That was how my dad was raised and that was how he grew up expecting marriage and a family to be like.
So he was frequently angry because none of us, my mom or my brothers and I, rarely conformed to his expectations.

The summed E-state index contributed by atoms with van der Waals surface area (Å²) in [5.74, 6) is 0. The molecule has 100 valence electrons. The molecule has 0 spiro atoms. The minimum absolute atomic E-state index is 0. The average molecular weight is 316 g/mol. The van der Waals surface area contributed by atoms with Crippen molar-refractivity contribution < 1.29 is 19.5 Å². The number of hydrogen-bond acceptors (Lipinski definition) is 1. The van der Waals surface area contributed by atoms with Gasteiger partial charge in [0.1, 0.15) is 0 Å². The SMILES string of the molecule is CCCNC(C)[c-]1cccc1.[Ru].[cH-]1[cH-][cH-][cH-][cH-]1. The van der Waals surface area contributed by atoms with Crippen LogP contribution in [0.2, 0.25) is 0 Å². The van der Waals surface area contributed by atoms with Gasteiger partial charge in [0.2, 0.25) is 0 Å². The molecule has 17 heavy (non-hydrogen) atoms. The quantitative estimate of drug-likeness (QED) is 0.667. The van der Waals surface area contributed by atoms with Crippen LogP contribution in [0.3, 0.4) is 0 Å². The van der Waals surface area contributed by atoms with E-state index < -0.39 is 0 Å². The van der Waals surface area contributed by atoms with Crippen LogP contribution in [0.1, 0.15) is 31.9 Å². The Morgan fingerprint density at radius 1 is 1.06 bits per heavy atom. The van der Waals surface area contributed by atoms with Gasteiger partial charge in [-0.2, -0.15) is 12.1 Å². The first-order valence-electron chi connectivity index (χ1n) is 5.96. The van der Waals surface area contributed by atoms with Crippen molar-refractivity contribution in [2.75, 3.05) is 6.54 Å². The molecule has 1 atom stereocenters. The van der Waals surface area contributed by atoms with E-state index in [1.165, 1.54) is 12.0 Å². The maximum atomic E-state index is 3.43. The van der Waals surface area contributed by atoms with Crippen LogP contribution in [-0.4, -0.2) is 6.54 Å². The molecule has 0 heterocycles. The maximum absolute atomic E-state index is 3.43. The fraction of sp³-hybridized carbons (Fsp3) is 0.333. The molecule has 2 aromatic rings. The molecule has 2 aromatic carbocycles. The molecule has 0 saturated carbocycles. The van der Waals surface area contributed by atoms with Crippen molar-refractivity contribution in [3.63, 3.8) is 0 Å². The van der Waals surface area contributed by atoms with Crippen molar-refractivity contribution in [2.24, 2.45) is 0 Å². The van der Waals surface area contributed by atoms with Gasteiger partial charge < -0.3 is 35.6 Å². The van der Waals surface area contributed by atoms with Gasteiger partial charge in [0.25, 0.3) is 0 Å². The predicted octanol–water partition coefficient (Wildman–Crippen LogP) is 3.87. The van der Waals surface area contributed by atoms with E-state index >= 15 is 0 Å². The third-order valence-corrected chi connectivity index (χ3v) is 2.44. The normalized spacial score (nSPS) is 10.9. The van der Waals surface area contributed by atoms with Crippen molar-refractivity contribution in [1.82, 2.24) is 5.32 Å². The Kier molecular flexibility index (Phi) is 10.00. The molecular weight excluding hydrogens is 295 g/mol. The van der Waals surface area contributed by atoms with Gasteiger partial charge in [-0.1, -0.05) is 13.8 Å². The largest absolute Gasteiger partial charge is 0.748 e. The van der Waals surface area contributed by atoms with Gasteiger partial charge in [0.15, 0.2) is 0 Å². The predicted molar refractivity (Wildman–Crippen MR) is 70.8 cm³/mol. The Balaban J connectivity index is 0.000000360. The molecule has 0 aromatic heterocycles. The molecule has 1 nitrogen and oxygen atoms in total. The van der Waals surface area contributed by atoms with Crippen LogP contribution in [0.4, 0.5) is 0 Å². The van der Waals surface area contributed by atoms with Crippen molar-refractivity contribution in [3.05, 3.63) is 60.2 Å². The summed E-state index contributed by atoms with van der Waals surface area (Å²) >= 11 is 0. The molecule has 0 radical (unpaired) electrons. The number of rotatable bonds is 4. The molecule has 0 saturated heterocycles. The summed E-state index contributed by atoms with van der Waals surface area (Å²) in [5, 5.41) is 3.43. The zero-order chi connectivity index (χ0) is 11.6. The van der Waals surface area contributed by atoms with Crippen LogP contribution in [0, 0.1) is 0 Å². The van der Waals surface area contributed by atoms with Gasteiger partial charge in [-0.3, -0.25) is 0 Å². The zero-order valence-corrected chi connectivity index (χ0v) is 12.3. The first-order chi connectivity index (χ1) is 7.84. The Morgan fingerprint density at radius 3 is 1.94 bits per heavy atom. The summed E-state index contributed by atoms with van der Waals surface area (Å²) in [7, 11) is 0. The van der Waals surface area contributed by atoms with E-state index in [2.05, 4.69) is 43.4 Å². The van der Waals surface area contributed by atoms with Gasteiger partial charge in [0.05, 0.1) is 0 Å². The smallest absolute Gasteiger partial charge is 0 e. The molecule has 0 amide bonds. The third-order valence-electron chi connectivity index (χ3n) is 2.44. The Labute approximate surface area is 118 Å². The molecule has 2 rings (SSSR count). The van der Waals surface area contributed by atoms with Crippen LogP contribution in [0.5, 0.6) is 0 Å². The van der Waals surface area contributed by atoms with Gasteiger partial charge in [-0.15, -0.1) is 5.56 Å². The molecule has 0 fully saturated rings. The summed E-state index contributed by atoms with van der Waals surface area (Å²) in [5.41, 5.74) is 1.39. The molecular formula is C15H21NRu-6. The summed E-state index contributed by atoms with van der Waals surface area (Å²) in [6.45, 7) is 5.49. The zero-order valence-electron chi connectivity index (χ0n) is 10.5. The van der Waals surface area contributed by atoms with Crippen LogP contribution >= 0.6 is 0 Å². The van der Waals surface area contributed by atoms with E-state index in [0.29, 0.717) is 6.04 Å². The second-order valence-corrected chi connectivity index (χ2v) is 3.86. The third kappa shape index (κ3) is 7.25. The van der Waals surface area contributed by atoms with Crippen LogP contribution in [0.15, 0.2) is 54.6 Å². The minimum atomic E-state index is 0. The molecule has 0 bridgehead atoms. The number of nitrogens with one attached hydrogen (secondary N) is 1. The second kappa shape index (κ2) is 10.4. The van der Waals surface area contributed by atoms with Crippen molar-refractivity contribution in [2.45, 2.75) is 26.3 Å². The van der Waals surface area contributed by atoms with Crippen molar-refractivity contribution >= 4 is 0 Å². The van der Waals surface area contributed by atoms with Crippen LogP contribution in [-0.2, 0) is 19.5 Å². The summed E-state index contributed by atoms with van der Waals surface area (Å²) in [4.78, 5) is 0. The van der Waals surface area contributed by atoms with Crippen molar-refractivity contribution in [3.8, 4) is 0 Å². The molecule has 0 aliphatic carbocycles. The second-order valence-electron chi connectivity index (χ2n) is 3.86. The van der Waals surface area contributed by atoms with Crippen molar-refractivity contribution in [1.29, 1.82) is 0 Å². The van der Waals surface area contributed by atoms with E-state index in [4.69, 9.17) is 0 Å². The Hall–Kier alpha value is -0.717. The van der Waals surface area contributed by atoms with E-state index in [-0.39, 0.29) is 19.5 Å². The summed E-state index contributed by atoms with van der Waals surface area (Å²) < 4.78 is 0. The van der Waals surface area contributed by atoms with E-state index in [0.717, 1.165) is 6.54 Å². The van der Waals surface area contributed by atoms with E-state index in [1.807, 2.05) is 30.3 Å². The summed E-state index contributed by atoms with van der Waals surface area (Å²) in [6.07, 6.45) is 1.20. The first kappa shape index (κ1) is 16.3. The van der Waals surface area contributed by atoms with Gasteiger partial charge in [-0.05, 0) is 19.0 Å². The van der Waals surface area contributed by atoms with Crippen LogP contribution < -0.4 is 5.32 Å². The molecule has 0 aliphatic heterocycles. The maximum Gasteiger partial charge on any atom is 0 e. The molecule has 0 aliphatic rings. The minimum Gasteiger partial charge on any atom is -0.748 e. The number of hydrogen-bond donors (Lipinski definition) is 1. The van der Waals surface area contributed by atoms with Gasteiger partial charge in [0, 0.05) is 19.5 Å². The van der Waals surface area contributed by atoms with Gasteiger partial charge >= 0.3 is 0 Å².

So not only was there a generational gap, there was a two-generational gap between my dad and I.He told me that because of his current age, 60, and his family’s trait of dying of heart attacks before they were even 50 years of age, he never believed that he would even live to see me graduate from high school, let alone that he might have the possibility of seeing all us kids graduate. My dad then went on to tell me that he had had an interesting phone call last week from his cousin, Frank Henry, and that is what he now wanted to talk to me about.My dad’s cousin was another chauvinistic good ole Southern boy like my dad was, only ten times worse.My mom mainly wanted me to get good grades only for the bragging rights with our neighbors who had kids my age who were honor students.Nor was I ever asked about what I would do after high school.” “No, dad, it’s just you giving permission for me to take the tests.Maybe I will do well, maybe I will do awful, but no, signing this slip will not make you financially responsible for anything.” My dad then told me, “Jeneane, here’s the thing.And that’s really just because that’s what YOU want me to do? ” My dad snapped at me, annoyed that I had talked back to him, “That’s different, they are boys, so they have to plan for their futures.They will be taking those tests, with my permission, when their time comes to do so.” I yelled at him, “That is so unfair, dad!He tried very, very hard to bully us to adhere to those expectations but each of us, in our individual ways, rebelled against his rigid, dinosaurian viewpoints.My dad was a good man, with a good heart, but to paraphrase Bob Dylan, the times, they were a changin’, and my dad frequently had a lot of trouble with these new changing attitudes in the 1960’s and 1970’s.